The world’s first plastic magnet to work at room temperature has passed the elementary test of magnetism. Its creators at the University of Durham in the UK have used it to pick up iron filings from a laboratory bench.

In 2001, chemists from the University of Nebraska-Lincoln claimed to have created the world’s first plastic magnet, but it only worked below 10 kelvin. Other researchers have made plastic magnets, but typically they only function at extremely low temperatures, or their magnetism at room temperature is too feeble to be of commercial use.

So the Durham team can claim to have made the first plastic magnet that could be used in everyday products. One of the most likely applications is in the magnetic coating of computer hard discs, which could lead to a new generation of high-capacity discs.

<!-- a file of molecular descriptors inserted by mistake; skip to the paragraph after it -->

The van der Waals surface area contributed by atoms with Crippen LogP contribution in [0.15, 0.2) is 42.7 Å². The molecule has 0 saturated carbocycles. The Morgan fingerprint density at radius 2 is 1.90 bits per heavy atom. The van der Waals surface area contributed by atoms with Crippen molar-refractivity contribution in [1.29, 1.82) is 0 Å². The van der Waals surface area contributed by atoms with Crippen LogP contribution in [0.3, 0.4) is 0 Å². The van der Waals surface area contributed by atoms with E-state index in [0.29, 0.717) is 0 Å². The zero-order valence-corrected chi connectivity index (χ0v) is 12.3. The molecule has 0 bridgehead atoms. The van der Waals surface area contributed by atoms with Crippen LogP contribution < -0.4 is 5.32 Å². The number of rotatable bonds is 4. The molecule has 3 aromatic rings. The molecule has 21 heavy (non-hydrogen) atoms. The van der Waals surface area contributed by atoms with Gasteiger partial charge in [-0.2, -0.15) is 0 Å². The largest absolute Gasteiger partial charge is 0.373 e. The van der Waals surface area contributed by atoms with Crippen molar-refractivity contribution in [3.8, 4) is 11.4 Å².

Jerry Torrance, a materials scientist based in California who is a consultant to some of the world’s largest electronics and engineering companies, including IBM, describes the work as “a significant scientific breakthrough”. However, he says that practical applications are probably still a long way off.

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